The Council also heard from Karim Khan, Prosecutor at the International Criminal Court (ICC), which investigates genocide, war crimes and crimes against humanity.
The ICC opened an investigation into the situation in Ukraine just weeks after the war began. Staff are continuing their forensic work and have maintained a presence in the country since May.
“Through this work, a picture will emerge. And the picture that I've seen so far is troubling indeed,” said Mr. Khan.
“I have been to Ukraine three times, and one has seen a variety of destruction, of suffering and harm that fortifies my determination, and my previous finding, that there are reasonable grounds to believe the crimes within the jurisdiction of the Court have been committed.”
Protecting international order
Russia’s war in Ukraine has prompted “remarkable unity” among countries, according to Antony Blinken, Secretary of State in the Biden Administration.
He said defending Ukraine's sovereignty and territorial integrity is about much more than standing up for a country’s right to choose its own path
“Fundamental as that right is, it's also about protecting an international order, where no nation can redraw the borders of another by force,” said Mr. Blinken.
“If we fail to defend this principle, when the Kremlin is so flagrantly violating it, we send a message to aggressors everywhere that they can ignore it, too. We put every country at risk. We open the door to a less secure, a less peaceful world.”
Russian Foreign Minister Sergey Lavrov criticized the basis of the meeting itself, saying that crimes committed during the eight-year war in eastern Ukraine have gone unpunished.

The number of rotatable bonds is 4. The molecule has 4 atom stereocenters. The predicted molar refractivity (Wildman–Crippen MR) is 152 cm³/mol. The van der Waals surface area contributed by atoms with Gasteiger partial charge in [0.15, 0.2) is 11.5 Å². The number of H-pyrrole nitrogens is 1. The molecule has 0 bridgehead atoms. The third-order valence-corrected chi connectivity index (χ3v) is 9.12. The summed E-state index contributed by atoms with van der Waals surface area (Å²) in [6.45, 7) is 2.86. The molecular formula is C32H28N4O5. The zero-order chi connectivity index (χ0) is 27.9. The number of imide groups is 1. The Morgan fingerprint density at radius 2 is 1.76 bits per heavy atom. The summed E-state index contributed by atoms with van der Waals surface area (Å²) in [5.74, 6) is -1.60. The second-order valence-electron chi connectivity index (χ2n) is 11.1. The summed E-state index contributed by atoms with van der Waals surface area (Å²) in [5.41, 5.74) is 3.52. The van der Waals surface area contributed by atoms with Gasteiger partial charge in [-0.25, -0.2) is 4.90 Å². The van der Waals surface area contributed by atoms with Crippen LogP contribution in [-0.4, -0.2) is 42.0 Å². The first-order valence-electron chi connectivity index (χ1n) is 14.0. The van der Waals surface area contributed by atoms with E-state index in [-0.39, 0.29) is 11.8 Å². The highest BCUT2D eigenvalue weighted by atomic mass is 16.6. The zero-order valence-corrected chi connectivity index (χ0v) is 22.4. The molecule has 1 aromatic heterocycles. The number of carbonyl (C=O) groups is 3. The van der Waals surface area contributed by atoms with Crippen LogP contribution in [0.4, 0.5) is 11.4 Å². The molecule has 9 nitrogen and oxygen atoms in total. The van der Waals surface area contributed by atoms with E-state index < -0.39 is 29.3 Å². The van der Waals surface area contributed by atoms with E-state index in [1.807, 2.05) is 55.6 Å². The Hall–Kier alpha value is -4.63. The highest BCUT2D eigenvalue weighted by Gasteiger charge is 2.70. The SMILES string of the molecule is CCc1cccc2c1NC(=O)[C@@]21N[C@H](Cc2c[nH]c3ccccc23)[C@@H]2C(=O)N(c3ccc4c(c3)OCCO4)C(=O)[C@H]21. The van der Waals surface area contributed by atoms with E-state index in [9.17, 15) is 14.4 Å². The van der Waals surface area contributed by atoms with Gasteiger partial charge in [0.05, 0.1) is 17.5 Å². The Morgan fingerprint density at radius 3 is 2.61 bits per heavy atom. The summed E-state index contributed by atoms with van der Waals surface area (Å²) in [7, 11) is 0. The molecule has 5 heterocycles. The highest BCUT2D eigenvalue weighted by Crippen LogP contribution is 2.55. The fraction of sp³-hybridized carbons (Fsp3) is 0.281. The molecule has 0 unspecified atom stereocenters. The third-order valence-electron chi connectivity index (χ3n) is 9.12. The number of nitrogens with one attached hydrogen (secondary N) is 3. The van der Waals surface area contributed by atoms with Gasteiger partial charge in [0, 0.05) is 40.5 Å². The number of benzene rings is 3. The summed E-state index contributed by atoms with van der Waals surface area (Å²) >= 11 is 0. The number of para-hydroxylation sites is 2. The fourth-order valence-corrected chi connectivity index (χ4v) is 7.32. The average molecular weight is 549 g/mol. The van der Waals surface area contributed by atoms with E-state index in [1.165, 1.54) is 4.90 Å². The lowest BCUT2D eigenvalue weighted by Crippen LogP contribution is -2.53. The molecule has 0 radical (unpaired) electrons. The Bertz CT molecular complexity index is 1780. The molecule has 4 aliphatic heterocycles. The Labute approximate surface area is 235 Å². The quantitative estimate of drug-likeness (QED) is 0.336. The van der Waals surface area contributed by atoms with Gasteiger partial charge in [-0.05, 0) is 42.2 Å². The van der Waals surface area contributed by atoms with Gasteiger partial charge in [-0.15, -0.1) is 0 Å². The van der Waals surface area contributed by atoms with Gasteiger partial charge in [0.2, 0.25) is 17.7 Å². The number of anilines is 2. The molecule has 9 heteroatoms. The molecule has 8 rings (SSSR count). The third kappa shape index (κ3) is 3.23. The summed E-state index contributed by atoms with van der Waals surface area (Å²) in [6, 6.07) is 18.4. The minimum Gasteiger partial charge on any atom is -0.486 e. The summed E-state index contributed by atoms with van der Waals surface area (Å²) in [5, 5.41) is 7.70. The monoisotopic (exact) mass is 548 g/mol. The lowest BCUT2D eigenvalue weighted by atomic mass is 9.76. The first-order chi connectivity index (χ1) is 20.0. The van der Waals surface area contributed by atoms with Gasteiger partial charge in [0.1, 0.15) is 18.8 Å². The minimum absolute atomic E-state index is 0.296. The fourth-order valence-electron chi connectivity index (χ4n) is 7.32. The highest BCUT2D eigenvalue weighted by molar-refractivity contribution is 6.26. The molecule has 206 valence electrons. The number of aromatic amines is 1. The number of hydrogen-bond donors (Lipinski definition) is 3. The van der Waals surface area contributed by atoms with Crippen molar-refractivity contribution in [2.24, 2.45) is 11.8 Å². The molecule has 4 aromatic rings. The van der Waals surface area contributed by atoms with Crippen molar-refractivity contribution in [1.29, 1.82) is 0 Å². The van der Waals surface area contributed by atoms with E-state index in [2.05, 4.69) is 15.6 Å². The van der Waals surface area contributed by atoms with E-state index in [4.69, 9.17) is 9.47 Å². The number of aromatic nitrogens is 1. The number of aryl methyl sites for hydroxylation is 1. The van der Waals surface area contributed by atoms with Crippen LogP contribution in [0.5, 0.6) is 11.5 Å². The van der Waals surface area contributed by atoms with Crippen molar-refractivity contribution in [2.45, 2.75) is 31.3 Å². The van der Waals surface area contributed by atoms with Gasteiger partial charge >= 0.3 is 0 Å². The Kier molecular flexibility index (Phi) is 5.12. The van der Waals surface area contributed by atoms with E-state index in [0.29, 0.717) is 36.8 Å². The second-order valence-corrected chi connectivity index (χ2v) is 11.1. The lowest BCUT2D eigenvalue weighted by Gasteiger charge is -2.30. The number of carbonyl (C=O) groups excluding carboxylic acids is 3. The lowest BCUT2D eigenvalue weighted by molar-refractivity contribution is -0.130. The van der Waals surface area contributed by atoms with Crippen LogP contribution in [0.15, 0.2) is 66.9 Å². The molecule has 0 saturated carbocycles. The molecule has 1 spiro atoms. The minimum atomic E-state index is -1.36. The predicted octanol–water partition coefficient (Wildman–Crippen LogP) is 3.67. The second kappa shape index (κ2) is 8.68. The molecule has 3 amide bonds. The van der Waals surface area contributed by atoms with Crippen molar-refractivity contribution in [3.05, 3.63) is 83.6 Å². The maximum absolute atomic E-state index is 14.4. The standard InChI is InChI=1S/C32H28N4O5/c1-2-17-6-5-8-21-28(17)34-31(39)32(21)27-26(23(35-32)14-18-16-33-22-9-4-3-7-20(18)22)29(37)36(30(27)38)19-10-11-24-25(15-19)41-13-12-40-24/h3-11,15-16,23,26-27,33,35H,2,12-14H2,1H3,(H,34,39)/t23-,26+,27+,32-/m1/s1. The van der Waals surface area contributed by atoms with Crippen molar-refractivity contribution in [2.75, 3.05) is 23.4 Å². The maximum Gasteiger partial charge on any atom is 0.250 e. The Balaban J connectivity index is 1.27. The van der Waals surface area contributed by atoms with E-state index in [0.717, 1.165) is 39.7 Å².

“Over the past few years, the Kyiv regime has conducted a frontal assault on the Russian language in brazenly trampling on the rights of Russian and Russian-speaking people in Ukraine,” he said, speaking through an interpreter.
Mr. Lavrov reported that the Ministry of Education has excluded Russian language and literature from the school curriculum.
“Books are being destroyed just as in Nazi Germany, and ethnic Russians are being subjected to intolerance. And today, the officials from Ukraine have no longer even tried to hide their anti-Russian feelings, calling on the killing of Russians,” he said.
Furthermore, his country has “no confidence” in the work of the International Criminal Court (ICC), “and we don't expect anything more from this institution or a whole range of other international institutions.”
‘No peace without justice’
Ukraine’s Foreign Minister, Dmytro Kuleba, was adamant that Russia will not win the war.
“Today, every Ukrainian is a weapon ready to defend Ukraine and the principles enshrined in the UN Charter. Russia will fail and will bear full responsibility for the crime of aggression and consequent war crimes, crimes against humanity, and genocide,” he said.
Mr. Kuleba also was confident that justice will be served as national authorities, their partners and countries that support Ukraine, are working with the ICC to collect evidence of crimes committed during the war.
“We owe it not only to thousands of victims, but to future generations in Ukraine and beyond. There will be no peace without justice,” he said.